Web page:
Cynthia says that after she recovered from the shock and horror of smashed Camellia and azaleas, an enormous hole in the ground, and more muck and mire than she cares to describe, she began to ponder what to do about the situation. She had worked on the garden for over 20 years and had recently rather smugly decided that she had it where she wanted it.
She says she should have known better. “A garden is never, ever finished. Any experienced gardener knows that even entertaining such heretical thoughts is just plain foolish.” She began to look at the desolation each day and walked around it to try to see and hear what the new, radically altered landscape was telling her.
Plants that thrived in the shade of an oak tree will not be happy in the bright sunlight that emerges when it falls to the ground. After she finished sulking, Cynthia began to contemplate the possibilities for the new, open space in her garden, perhaps an interesting Japanese maple and some low growing conifers that she could train to grow over large rocks.
Even under the best of circumstances, things are never finished. Cynthia concludes, “It’s best to accept the lessons of patience, watchfulness, and resilience that our gardens offer. Slow gardening—it’s the way to go. Breathe deeply, observe closely, and enjoy everything, even the imperfections. There is beauty in everything.”
The same wisdom applies to faith communities. Together we’re God’s garden. Our church is located in a particular spiritual micro-climate here by Daniels Run in the City of Fairfax. This environment supports what will grow in our garden. I’m not sure what the equivalent of an ancient oak tree toppling over might be but the wisdom we can gain from this is that even disasters open up new possibilities—that is if we have eyes to see and ears to hear what our new landscape is telling us.
Like Cynthia walking around in her garden, I spent considerable time getting familiar with this new space when I first became the pastor of our church. I occasionally walk downtown for lunch to absorb the ambience of our city. I have joined the local Clergy and Leadership Council to get a better feel for what other faith communities are doing and to explore ways of working together. I find ways to build relationships with church members.
I love puttering around in our church garden. My gardener and pastoral avocations flow together as I dream of ways to keep developing who we are and what we have. Our Fairfax community is part of the old South. This was a slaveholding community and a Civil War site. How does our presence, and the life of our peace oriented church fit into God’s purposes for our community?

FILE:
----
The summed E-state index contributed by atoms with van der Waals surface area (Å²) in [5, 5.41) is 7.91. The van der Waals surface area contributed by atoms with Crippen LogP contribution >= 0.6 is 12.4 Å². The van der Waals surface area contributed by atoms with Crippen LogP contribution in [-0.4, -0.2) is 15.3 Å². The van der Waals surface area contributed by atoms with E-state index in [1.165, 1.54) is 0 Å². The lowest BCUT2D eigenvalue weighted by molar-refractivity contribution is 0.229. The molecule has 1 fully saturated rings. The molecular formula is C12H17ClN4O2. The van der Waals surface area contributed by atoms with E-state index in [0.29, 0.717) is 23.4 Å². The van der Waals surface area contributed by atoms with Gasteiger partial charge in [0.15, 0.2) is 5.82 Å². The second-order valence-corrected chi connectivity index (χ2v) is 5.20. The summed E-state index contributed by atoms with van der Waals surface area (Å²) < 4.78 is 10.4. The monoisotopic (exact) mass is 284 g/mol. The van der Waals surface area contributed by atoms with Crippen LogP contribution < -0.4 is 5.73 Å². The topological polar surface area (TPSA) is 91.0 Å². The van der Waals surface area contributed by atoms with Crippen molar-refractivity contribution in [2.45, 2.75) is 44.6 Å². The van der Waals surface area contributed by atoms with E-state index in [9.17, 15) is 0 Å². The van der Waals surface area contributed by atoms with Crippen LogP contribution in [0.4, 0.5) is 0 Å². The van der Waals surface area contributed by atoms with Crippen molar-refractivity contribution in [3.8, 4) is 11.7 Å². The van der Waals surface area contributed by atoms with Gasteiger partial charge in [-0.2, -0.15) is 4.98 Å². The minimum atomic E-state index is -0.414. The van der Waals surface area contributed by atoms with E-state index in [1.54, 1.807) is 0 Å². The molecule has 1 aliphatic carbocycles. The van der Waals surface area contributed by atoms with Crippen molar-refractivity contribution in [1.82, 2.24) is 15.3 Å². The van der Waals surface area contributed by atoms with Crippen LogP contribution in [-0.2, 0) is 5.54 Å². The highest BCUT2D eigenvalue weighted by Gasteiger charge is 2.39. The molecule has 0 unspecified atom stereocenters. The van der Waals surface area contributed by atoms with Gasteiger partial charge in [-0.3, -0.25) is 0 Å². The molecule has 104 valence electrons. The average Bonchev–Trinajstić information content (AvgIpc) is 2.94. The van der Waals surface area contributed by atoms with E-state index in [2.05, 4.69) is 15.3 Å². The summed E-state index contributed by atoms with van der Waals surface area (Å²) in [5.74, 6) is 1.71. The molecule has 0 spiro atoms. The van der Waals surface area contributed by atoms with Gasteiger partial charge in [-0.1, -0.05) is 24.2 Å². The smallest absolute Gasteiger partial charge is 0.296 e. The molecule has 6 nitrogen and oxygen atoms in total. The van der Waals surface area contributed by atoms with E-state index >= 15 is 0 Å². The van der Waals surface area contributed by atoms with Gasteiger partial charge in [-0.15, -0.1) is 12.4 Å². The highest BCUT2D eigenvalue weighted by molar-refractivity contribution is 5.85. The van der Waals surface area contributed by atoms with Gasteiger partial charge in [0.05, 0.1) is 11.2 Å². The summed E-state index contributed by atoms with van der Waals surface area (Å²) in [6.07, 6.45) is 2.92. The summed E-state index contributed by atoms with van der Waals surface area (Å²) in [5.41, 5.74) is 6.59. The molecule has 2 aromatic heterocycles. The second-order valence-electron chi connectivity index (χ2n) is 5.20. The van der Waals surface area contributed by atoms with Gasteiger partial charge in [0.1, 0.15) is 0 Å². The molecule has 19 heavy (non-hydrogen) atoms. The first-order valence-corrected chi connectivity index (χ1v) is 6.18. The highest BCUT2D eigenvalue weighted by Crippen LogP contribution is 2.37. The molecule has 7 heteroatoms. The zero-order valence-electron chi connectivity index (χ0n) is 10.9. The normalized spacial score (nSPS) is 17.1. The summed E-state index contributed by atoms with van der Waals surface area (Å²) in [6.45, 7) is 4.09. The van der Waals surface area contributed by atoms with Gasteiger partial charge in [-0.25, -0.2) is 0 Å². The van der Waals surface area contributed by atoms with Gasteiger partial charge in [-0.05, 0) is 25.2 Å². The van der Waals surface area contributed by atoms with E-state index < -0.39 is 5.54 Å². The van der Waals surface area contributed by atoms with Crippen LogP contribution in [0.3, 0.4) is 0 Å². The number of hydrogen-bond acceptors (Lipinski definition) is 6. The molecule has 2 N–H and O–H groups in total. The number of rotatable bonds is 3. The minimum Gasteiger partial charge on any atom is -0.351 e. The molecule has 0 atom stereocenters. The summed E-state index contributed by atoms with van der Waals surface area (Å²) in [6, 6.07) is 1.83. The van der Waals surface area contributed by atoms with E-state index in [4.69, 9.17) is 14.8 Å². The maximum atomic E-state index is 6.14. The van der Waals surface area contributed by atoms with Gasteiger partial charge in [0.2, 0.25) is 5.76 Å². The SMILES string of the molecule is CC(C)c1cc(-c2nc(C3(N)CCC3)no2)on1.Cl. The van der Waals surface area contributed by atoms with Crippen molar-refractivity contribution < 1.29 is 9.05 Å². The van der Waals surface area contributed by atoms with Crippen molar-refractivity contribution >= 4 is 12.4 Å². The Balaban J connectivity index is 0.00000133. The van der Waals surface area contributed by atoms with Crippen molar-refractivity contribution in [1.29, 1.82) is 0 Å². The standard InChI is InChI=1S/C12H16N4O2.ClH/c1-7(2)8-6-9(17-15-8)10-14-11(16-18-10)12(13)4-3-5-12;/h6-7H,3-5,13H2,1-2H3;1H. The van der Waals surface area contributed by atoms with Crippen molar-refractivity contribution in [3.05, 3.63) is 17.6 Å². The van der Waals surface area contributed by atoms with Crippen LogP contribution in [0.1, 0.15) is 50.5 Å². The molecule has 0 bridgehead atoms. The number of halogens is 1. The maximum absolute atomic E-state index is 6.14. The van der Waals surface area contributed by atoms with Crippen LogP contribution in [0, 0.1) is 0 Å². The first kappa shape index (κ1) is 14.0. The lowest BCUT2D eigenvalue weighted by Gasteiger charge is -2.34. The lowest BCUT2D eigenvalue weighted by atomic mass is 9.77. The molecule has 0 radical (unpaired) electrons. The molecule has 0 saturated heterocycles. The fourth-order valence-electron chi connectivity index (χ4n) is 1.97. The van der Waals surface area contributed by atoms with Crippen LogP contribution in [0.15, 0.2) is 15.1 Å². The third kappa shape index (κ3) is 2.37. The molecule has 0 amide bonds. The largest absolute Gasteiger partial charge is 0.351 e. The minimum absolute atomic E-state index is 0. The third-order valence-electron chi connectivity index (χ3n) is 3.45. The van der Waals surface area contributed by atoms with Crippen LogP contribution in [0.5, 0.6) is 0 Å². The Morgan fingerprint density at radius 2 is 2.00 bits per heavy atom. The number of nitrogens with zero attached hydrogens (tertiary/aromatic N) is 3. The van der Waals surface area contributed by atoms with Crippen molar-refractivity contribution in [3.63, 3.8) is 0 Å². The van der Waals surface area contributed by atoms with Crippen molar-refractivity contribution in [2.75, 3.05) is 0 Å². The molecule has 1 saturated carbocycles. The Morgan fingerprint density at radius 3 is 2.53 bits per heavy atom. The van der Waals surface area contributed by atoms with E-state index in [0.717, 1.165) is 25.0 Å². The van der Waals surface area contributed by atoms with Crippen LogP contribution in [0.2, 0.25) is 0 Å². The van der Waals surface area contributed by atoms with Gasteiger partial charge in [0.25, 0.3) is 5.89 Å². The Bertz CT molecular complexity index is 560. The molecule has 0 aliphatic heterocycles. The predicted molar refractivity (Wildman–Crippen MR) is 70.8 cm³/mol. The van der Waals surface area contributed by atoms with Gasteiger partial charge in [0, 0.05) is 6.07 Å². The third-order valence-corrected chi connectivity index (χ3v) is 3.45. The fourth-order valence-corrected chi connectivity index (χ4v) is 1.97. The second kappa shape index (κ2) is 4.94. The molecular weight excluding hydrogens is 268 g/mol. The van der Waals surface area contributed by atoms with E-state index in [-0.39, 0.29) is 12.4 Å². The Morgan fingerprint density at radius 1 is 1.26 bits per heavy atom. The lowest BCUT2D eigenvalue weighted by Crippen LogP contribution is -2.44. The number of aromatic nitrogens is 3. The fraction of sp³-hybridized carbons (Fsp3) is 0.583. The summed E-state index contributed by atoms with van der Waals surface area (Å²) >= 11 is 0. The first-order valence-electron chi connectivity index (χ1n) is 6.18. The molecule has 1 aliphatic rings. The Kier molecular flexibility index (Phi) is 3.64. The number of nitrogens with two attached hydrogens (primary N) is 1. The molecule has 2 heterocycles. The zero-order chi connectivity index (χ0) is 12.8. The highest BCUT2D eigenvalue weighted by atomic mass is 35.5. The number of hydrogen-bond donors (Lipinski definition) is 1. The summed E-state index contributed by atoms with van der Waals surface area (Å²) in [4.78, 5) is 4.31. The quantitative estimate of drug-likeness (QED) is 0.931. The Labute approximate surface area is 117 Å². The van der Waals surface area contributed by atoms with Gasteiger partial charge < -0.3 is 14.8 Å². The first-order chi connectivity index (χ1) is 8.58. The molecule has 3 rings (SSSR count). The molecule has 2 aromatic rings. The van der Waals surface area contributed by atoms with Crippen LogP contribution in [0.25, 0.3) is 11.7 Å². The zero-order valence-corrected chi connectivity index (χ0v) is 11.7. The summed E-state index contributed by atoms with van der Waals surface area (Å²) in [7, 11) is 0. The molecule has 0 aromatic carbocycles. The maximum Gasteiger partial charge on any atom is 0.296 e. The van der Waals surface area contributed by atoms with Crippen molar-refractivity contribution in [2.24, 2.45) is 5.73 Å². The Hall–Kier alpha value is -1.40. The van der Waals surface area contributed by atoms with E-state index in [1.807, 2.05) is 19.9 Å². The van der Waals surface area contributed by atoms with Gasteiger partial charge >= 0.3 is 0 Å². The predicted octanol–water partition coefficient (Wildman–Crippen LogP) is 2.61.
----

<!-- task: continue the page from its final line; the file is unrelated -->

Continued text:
The apostle Paul says we’re co-workers linked together as one. (1 Corinthians 3: 9) The Greek word he uses is synergoi from which we get the word synergy—diverse people working together to achieve a common purpose. Skilled garden landscapers strive to weave a common thread through a garden that ties things together but it’s the contrasts of shape, texture, and color that make it interesting. Monocultures are boring; furthermore, they’re more perceptible to pests and disease. So we mix it up. Inviting, resilient, and thriving churches have the same characteristics.
Gorgeous spring weather has arrived and I’m squeezing as much time as possible from my other pastoral duties to work in our church garden by Daniels Run. I expanded our garden a bit by creating two new beds. I planted early spring crops of spinach, lettuce, chard, radishes, and snow peas. All these plants are starting to poke their heads out of the soil but you have to look close to see them. In a few more weeks they will develop into vigorous plants.
This is the promise of gardening. It’s also the promising of pastoring our smaller church here in Fairfax, Virginia. Our adult Sunday school class has been studying the book The Indispensable Guide for Smaller Churches written by David Ray. He says that worship is where the life of a smaller church begins and comes together. He also reminds us that the church exists by mission. To paraphrase the prophet Jeremiah, “We seek the welfare of the city where we live, for in its welfare we will find our welfare (29:7).
Our church is fortunate to own a three-acre property in the middle of our city, with the small stream called Daniels Run flowing through it. One of the ways we seek the welfare of our city is by caring for this environment and developing it into an inviting space for our neighborhood. Last summer an Eagle Scout troop helped us create a picnic area and nature trail winding its way from our church garden down to Daniels Run. Now we’re gradually developing the trail through the two-acre woods on the other side of the stream.